Sorry, CR, I knew it was quoted but thought you were lifting it to apply it
to the poem. My mistake.
At 10:51 PM 2/26/2007, cr mittal wrote:
>Your [GSB's] interpretation of Sweeney-Eliot is quite ingenious, Ken.
>The opinion you attribute to me, however, is Patricia Sloane's.
>Ken Armstrong <[log in to unmask]> wrote:
>--On Saturday, February 24, 2007 6:14 PM -0800 cr mittal
> > Bleistein's knee and arm problems are similar to those displayed by
> > Sweeney, who steps forth in "Sweeney Among the Nightingales" amid
> > recollections of Agamemnon (the Trojan War?).
> > Apeneck Sweeney spreads his knees
> > Letting his arms hang down to laugh (1-2)
>However, the poem doesn't end here, so whether it is a saggy bending of
>the knees (not knee, it is both now) or an apeneck, it doesn't make sense
>to interpret it without noticing the action and context of the poem. The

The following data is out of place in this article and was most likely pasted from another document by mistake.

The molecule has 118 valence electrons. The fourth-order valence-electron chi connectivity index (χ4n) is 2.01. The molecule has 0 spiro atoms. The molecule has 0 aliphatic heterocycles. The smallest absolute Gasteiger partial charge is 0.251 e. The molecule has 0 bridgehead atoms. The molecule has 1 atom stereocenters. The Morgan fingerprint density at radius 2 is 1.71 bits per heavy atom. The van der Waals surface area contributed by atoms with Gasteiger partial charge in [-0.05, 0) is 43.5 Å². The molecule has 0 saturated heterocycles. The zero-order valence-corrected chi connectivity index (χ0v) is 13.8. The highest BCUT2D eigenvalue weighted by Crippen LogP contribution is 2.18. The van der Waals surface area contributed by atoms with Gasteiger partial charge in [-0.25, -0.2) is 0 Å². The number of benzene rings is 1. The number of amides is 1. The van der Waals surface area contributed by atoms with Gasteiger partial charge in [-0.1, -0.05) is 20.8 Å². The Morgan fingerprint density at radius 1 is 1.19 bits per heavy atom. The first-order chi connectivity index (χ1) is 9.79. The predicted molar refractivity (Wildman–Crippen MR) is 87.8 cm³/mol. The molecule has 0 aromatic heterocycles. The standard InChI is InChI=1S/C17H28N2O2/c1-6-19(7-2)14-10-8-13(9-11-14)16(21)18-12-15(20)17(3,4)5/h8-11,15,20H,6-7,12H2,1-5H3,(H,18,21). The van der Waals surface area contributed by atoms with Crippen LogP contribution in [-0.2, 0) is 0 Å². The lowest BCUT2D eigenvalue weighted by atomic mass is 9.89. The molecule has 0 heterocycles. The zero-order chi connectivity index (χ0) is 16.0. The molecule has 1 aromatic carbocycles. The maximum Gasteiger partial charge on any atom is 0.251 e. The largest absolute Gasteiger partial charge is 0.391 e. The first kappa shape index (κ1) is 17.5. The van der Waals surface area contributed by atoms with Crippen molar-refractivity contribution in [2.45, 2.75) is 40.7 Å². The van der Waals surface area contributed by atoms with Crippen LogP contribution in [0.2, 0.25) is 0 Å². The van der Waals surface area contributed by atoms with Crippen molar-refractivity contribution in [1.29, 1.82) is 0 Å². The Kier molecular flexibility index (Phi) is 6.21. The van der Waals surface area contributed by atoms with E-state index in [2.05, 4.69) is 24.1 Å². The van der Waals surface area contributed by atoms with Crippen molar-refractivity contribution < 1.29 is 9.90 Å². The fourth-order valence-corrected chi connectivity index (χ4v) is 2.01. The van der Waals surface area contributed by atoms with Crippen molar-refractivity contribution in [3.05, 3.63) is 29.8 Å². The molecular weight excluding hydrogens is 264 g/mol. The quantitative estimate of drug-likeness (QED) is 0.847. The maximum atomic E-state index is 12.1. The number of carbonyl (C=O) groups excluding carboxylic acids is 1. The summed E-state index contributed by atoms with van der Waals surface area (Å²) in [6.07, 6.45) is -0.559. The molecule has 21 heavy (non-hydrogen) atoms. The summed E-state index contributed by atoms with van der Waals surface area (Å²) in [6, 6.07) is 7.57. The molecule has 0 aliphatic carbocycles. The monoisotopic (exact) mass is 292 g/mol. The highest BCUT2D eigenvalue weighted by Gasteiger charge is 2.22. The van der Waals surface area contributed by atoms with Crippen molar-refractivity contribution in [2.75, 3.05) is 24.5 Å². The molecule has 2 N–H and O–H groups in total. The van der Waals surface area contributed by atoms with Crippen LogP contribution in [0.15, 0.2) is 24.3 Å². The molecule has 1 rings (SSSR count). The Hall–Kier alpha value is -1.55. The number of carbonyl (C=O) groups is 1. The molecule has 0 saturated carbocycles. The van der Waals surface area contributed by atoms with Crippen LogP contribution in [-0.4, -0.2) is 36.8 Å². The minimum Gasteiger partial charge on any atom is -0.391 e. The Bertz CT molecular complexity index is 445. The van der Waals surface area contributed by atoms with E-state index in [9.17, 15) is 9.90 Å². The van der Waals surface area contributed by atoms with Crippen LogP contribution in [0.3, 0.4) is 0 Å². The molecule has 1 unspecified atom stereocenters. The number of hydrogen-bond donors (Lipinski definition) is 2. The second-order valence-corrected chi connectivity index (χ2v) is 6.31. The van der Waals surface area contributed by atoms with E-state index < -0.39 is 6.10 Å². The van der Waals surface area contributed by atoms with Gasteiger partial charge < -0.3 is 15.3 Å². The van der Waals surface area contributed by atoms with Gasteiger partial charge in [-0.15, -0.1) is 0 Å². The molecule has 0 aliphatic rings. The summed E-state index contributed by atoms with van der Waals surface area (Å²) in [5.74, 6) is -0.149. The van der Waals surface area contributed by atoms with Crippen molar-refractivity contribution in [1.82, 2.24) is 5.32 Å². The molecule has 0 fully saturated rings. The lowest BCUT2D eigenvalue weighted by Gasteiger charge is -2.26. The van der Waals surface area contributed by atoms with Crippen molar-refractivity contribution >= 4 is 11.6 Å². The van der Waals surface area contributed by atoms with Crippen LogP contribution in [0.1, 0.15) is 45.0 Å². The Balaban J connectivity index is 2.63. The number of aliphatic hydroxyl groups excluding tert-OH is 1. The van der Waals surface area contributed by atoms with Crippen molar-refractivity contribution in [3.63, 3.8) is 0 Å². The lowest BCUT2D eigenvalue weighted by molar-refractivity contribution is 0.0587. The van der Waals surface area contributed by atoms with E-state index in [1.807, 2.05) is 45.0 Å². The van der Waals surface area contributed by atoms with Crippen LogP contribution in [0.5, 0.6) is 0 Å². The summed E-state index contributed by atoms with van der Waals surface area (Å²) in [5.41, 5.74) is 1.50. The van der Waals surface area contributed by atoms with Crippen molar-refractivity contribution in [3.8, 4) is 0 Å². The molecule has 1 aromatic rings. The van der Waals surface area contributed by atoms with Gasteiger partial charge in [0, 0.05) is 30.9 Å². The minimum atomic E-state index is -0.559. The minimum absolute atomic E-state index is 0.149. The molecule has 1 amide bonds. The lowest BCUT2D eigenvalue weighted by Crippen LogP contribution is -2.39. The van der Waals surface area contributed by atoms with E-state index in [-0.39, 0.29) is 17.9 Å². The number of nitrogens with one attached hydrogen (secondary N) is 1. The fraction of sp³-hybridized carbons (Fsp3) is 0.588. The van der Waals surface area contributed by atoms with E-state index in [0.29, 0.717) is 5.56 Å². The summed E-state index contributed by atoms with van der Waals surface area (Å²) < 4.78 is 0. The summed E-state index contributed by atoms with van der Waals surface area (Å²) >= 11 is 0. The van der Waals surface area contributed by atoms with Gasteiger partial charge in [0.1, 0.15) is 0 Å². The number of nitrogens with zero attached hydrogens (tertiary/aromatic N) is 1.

>next two lines unfold a new dimension of Sweeney-Eliot that has developed
>out of the action of the first two. The laughter is of the person who has
>been released from a destructive attachment, that attachment being to the
>city of man, often, after all, in league with the church. Here, his neck
>swells to maculate giraffe. I.e, his neck grows (he gains a new
>perspective)and becomes spotted, that is he is mixed in nature and has the
>perspective now to know it. As Guy Brown points out, that is the import of
>the first stanza of this poem. To make a conclusion about this stanza
>without noticing any of this is at least misleading.
> > All racist caricatures are alike. They paint the despised group --
> > any group -- as simian or sub-human."
>Again, the picture is of Sweeney-Eliot, bringing to us a specific action
>in this poem among interrelated poems.
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